Sony RX100 VI vs ZV-1
The Sony Cyber-shot DSC-RX100 VI and the Sony Cyber-shot ZV-1 are two digital cameras that were announced, respectively, in June 2018 and May 2020. Both the RX100 VI and the ZV-1 are fixed lens compact cameras that are equipped with an one-inch sensor. Both cameras offer a resolution of 20 megapixels.
Below is an overview of the main specs of the two cameras as a starting point for the comparison.
Going beyond this snapshot of core features and characteristics, what are the differences between the Sony Cyber-shot DSC-RX100 VI and the Sony Cyber-shot ZV-1? Which one should you buy? Read on to find out how these two cameras compare with respect to their body size, their imaging sensors, their shooting features, their input-output connections, and their reception by expert reviewers.
The physical size and weight of the Sony RX100 VI and the Sony ZV-1 are illustrated in the side-by-side display below. The two cameras are presented according to their relative size. Three consecutive views from the front, the top, and the rear side are shown. All width, height and depth dimensions are rounded to the nearest millimeter.
If the front view area (width x height) of the cameras is taken as an aggregate measure of their size, the Sony ZV-1 is notably larger (6 percent) than the Sony RX100 VI. However, the ZV-1 is slightly lighter (2 percent) than the RX100 VI. In this context, it is worth noting that neither the RX100 VI nor the ZV-1 are weather-sealed.
The battery packs of both cameras can be charged via USB, which can be very convenient when travelling.
The adjacent table lists the principal physical characteristics of the two cameras alongside a wider set of alternatives. In case you want to display and compare another camera duo, you can use the CAM-parator app to select your camera combination among a large number of options.
|1.||Sony RX100 VI||102 mm||58 mm||43 mm||301 g||240||n||Jun 2018||1,199|
|2.||Sony ZV-1||105 mm||60 mm||44 mm||294 g||260||n||May 2020||799|
|3.||Canon G5 X Mark II||111 mm||61 mm||46 mm||340 g||230||n||Jul 2019||899|
|4.||Canon G7 X Mark III||105 mm||61 mm||41 mm||304 g||235||n||Jul 2019||749|
|5.||Leica V-LUX 5||136 mm||97 mm||131 mm||812 g||350||n||Jul 2019||1,249|
|6.||Leica C-LUX||113 mm||67 mm||46 mm||340 g||370||n||Jun 2018||1,049|
|7.||Sony RX100 VII||102 mm||58 mm||43 mm||302 g||260||n||Jul 2019||1,199|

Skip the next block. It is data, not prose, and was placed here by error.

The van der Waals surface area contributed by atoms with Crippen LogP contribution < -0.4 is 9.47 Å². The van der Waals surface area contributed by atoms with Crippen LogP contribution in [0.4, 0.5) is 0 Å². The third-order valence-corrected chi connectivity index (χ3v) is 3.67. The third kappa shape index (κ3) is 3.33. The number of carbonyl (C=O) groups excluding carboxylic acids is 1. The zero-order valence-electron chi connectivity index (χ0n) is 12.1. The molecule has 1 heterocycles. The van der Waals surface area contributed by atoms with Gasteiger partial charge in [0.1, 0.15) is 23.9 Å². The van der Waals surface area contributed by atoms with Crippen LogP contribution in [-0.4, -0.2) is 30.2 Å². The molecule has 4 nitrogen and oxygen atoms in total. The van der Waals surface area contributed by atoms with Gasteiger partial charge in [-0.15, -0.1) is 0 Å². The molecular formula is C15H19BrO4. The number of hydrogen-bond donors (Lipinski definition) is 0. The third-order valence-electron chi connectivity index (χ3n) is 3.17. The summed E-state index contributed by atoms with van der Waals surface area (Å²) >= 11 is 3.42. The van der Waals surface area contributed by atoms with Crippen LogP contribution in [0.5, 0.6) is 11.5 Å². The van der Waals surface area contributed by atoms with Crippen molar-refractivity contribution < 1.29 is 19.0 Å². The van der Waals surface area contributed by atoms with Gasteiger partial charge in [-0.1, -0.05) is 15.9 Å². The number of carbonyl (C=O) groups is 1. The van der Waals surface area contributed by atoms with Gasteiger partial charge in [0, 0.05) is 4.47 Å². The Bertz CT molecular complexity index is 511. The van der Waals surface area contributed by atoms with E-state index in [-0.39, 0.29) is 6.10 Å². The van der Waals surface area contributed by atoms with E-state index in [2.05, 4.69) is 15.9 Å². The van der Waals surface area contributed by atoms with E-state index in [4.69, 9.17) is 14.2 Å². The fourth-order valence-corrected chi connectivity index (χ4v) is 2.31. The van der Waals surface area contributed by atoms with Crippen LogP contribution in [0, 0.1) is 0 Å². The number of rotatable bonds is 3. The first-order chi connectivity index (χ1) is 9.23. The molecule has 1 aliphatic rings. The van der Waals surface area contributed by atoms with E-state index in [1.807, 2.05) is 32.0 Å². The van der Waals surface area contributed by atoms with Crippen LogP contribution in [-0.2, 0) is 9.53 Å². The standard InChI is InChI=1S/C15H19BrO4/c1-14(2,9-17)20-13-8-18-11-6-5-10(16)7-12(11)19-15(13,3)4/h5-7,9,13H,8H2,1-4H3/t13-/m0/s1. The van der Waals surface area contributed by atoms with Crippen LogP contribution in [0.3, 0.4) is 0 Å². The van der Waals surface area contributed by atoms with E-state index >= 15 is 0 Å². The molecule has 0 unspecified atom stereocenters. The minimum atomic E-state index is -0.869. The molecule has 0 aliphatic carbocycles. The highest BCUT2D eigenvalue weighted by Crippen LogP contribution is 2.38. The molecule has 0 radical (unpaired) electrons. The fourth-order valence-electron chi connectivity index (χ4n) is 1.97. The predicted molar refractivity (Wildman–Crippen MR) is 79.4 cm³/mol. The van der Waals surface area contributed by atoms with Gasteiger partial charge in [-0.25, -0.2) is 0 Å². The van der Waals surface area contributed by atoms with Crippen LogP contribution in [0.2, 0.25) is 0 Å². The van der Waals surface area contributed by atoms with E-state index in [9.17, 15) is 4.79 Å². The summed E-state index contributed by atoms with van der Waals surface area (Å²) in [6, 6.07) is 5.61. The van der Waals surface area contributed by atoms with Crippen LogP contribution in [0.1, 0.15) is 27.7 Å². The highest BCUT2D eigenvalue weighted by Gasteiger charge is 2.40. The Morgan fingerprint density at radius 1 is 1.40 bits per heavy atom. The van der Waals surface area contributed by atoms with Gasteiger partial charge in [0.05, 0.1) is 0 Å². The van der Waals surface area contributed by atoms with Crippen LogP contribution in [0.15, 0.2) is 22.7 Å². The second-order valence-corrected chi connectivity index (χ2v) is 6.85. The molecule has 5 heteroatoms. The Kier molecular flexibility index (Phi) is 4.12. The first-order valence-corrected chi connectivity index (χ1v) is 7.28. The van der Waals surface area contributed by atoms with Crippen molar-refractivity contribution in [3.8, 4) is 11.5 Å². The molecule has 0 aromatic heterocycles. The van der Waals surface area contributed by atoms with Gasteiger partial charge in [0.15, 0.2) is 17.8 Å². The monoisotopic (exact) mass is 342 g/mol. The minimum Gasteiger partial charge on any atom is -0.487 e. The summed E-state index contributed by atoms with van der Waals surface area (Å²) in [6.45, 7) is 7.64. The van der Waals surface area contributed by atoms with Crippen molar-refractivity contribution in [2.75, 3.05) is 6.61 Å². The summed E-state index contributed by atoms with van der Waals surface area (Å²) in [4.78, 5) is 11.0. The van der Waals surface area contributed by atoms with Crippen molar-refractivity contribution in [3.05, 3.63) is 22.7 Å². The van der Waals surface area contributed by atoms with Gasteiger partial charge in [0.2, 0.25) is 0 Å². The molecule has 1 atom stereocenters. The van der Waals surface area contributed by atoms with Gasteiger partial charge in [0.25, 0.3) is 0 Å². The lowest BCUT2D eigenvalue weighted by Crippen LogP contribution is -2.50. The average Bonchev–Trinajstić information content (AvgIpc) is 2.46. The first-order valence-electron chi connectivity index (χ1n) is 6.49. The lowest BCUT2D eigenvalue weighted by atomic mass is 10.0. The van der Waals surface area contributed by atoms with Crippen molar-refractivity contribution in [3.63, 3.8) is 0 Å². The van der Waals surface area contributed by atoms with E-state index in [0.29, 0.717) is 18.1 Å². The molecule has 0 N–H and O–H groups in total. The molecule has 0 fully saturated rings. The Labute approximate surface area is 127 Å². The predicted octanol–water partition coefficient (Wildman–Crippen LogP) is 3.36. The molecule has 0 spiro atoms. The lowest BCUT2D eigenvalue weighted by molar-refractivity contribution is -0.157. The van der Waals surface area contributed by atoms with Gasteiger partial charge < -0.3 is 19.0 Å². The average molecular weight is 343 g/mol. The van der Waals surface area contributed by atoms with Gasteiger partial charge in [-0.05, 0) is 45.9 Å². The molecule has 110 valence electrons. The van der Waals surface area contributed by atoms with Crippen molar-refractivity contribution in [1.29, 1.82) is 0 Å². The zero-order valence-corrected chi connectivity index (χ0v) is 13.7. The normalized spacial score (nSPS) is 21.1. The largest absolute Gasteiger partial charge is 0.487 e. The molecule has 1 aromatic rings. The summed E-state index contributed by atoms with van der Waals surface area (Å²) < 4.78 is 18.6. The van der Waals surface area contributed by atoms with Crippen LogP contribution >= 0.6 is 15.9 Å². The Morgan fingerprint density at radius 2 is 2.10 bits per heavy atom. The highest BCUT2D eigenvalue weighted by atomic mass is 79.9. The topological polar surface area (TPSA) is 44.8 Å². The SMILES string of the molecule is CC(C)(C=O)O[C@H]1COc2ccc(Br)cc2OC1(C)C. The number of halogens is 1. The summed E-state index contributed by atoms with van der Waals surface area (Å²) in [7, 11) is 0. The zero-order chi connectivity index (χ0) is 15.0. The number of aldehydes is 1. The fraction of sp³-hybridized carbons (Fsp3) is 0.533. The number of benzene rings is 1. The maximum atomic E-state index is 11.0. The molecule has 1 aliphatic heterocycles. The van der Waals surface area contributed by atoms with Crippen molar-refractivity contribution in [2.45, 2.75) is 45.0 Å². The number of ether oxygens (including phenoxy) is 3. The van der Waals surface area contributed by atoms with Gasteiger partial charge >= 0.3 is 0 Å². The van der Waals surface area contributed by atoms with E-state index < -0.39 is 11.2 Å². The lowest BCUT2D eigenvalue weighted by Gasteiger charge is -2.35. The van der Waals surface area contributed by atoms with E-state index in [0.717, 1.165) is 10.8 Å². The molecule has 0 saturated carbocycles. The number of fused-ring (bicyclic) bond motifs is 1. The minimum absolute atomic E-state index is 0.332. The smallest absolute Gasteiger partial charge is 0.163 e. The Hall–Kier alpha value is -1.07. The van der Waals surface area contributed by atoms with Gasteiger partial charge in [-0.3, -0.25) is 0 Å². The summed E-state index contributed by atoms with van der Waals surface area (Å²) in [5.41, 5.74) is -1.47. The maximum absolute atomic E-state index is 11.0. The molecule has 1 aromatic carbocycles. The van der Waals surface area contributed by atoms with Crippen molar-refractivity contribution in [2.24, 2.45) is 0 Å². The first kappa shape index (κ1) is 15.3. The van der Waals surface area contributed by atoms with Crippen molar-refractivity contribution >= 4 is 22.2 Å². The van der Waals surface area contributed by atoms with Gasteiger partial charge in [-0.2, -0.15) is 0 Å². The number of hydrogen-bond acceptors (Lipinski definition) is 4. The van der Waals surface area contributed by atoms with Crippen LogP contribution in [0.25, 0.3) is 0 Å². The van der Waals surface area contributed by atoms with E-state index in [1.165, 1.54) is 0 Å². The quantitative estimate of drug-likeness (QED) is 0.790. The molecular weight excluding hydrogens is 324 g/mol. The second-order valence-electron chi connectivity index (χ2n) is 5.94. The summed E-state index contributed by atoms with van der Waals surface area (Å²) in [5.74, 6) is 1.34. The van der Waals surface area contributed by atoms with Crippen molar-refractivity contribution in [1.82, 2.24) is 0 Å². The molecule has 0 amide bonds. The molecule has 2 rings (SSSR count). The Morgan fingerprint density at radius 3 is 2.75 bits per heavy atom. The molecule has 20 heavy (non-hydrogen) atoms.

|8.||Sony RX100 V||102 mm||58 mm||41 mm||299 g||220||n||Oct 2016||999|
|9.||Sony RX100 IV||102 mm||58 mm||41 mm||298 g||280||n||Jun 2015||999|
|10.||Sony RX100 III||102 mm||58 mm||41 mm||290 g||320||n||May 2014||799|
|11.||Sony RX100 II||102 mm||58 mm||38 mm||281 g||350||n||Jun 2013||749|
|Notes: Measurements and pricing do not include easily detachable parts, such as add-on or interchangeable lenses or optional viewfinders.|
Any camera decision will obviously take relative prices into account. The manufacturer’s suggested retail prices give an idea on the placement of the camera in the maker’s lineup and the broader market. The ZV-1 was launched at a markedly lower price (by 33 percent) than the RX100 VI, which puts it into a different market segment. Usually, retail prices stay at first close to the launch price, but after several months, discounts become available. Later in the product cycle and, in particular, when the replacement model is about to appear, further discounting and stock clearance sales often push the camera price considerably down.
The size of the imaging sensor is a crucial determinant of image quality. A large sensor will tend to have larger individual pixels that provide better low-light sensitivity, wider dynamic range, and richer color-depth than smaller pixel-units in a sensor of the same technological generation. Furthermore, a large sensor camera will give the photographer more possibilities to use shallow depth-of-field in order to isolate a subject from the background. On the downside, larger sensors are more costly to manufacture and tend to lead to bigger and heavier cameras and lenses.
Both cameras under consideration feature an one-inch sensor and have a format factor (sometimes also referred to as "crop factor") of 2.7. Within the spectrum of camera sensors, this places the review cameras among the medium-sized sensor cameras that aim to strike a balance between image quality and portability. Both cameras have a native aspect ratio (sensor width to sensor height) of 3:2.
The two cameras under review do not only share the same sensor size, but also offer an identical resolution of 20 megapixels. This similarity in sensor specs implies that both the RX100 VI and the ZV-1 have the same pixel density, as well as the same pixel size. It should, however, be noted that the ZV-1 is a somewhat more recent model (by 1 year and 11 months) than the RX100 VI, and its sensor might have benefitted from technological advances during this time.
The RX100 VI has on-sensor phase detect pixels, which results in fast and reliable autofocus acquisition even during live view operation.
The Sony Cyber-shot DSC-RX100 VI has a native sensitivity range from ISO 125 to ISO 12800, which can be extended to ISO 80-25600. The Sony Cyber-shot ZV-1 offers exactly the same ISO settings.
Since 2007, DXO Mark has published sensor performance measurements that have been derived using a consistent methodology. This service determines an overall sensor rating, as well as sub-scores for low-light sensitivity ("DXO Sports"), dynamic range ("DXO Landscape"), and color depth ("DXO Portrait"). The table below summarizes the physical sensor characteristics and sensor quality findings and compares them across a set of similar cameras.
| DXO |
|1.||Sony RX100 VI||1-inch||20.0||5472||3648||4K/30p||..||..||..||..|
|3.||Canon G5 X Mark II||1-inch||20.0||5472||3648||4K/30p||..||..||..||..|
|4.||Canon G7 X Mark III||1-inch||20.0||5472||3648||4K/30p||..||..||..||..|
|5.||Leica V-LUX 5||1-inch||20.0||5472||3648||4K/30p||..||..||..||..|
|7.||Sony RX100 VII||1-inch||20.0||5472||3648||4K/30p||21.8||12.4||418||63|
|8.||Sony RX100 V||1-inch||20.0||5472||3648||4K/30p||22.8||12.4||586||70|